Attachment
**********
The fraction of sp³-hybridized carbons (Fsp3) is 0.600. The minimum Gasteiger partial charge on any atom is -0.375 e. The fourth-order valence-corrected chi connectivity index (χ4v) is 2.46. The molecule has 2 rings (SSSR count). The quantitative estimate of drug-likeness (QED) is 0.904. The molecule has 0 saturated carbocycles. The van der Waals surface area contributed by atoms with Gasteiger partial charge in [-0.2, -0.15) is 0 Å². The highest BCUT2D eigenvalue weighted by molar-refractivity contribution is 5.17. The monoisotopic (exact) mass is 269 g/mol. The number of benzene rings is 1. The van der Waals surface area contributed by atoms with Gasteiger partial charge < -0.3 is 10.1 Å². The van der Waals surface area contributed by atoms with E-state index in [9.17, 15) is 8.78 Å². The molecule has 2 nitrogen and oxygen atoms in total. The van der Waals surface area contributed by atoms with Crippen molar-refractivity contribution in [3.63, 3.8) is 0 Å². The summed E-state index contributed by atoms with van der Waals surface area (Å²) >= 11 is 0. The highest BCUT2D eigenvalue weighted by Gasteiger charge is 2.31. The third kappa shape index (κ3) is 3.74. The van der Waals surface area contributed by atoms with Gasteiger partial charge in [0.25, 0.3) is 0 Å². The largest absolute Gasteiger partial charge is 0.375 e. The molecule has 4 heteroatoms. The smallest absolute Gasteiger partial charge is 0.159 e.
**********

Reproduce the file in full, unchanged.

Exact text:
The fraction of sp³-hybridized carbons (Fsp3) is 0.600. The minimum Gasteiger partial charge on any atom is -0.375 e. The fourth-order valence-corrected chi connectivity index (χ4v) is 2.46. The molecule has 2 rings (SSSR count). The quantitative estimate of drug-likeness (QED) is 0.904. The molecule has 0 saturated carbocycles. The van der Waals surface area contributed by atoms with Gasteiger partial charge in [-0.2, -0.15) is 0 Å². The highest BCUT2D eigenvalue weighted by molar-refractivity contribution is 5.17. The monoisotopic (exact) mass is 269 g/mol. The number of benzene rings is 1. The van der Waals surface area contributed by atoms with Gasteiger partial charge < -0.3 is 10.1 Å². The van der Waals surface area contributed by atoms with E-state index in [9.17, 15) is 8.78 Å². The molecule has 2 nitrogen and oxygen atoms in total. The van der Waals surface area contributed by atoms with Crippen molar-refractivity contribution in [3.63, 3.8) is 0 Å². The summed E-state index contributed by atoms with van der Waals surface area (Å²) >= 11 is 0. The highest BCUT2D eigenvalue weighted by Gasteiger charge is 2.31. The third kappa shape index (κ3) is 3.74. The van der Waals surface area contributed by atoms with Gasteiger partial charge in [0.25, 0.3) is 0 Å². The largest absolute Gasteiger partial charge is 0.375 e. The molecule has 4 heteroatoms. The smallest absolute Gasteiger partial charge is 0.159 e.